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There can be a lot of confusing terms floating about when it comes to home loans, and LVR is just one of them. Here we’ll explain what it is, why you need to know about LVR and how you can reduce your LVR.
Loan to Value Ratio, or more commonly known as LVR, signifies what portion of the total value of a property a person is borrowing.
For example, if you are buying a property worth $200,000 and have a $50,000 deposit, then your LVR is 75% because you are borrowing 75% of the value of the property.
A borrower’s LVR is hugely important to lenders. It can impact the rate you’ll qualify for as well as the amount a lender is willing to lend you. Borrower’s with a lower LVR are viewed as lower risk by lenders.
LVR is calculated by dividing your loan amount by the value of the property, then multiplying by 100.
Loan to Value Ratio (LVR) formula:(Loan amount / Value of property) x 100 = LVR
For example, if you took out a $500,000 loan for a house worth $600,000, then your LVR would be $500,000 divided by $600,000 which is 83%.
It’s always better to have a lower LVR. Borrowers with a low LVR are in less debt and are considered low risk by lenders.
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Lenders assess a number of things when considering a home loan application and a borrower’s LVR is just one of them. Lenders evaluate LVR before approving a home loan in order to determine the amount of risk involved.
If your LVR is high (greater than 80%), the loan may be considered higher risk. Generally, the lower your LVR, the more equity you hold in the property and the better your likelihood of being offered a lower interest rate.
If your deposit is less than 20% of the assessed value of the property, your LVR will be greater than 80%, and your lender may require you to pay Lenders Mortgage Insurance (LMI) in order to have your loan approved.
Find out how to avoid paying Lenders Mortgage Insurance here.
Yes, there are lots of lenders that offer loans to borrowers with high LVR. Of course this all depends on your lender as well as your specific financial situation, employment history and credit rating.
It is important to note that since your deposit is less than 20% of the property purchase price your lender may still require you to pay Lenders Mortgage Insurance on top of your loan repayments.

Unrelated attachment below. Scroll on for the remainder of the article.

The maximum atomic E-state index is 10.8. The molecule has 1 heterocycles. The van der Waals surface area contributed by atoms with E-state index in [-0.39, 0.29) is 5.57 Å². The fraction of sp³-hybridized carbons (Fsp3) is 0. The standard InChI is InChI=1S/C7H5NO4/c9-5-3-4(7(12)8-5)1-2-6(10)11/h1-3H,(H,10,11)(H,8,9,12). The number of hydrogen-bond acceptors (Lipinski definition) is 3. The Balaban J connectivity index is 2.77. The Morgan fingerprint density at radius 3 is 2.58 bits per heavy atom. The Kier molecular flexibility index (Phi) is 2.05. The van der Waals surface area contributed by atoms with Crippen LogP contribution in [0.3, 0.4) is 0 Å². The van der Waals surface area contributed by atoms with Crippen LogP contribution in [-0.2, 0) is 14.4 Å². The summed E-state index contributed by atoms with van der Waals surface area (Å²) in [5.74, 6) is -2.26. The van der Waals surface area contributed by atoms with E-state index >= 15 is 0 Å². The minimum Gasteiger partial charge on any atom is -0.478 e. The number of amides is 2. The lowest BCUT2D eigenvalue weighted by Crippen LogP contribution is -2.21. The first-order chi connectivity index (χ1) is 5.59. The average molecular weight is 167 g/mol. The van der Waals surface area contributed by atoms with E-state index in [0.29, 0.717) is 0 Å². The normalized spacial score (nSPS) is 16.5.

A low LVR can have many benefits including avoiding paying LMI and potentially accessing better interest rates. There are a number of ways you can lower your LVR including:
The first way to lower your LVR is to simply wait and try to save a larger deposit
Another option is to buy a property with a lower purchase price
Ask a guarantor, usually a parent, to use some of the equity in their own home to secure part of your loan. Chat to a Home Loan Specialist to discuss this option further
If you want to avoid paying LMI, check if your profession is considered low risk. Some lenders consider professions, such as doctors, engineers and accountants, as low risk and will sometimes waive the LMI fee for these applicants.
It depends. If the purchase price is lower than that of the valuation, the lenders will often choose the lower of the two in order to determine the loan to value ratio. This is a common occurrence in off the plan purchases, where the contract was signed before the value of the property increased.
This can also happen when a property is purchased from a family member at a discounted price, also known as favourable purchasing. It’s worth noting that some lenders will use the value of the property for instead of the purchase price in favourable purchases. The borrower will still need to pay stamp duty on the value of the property.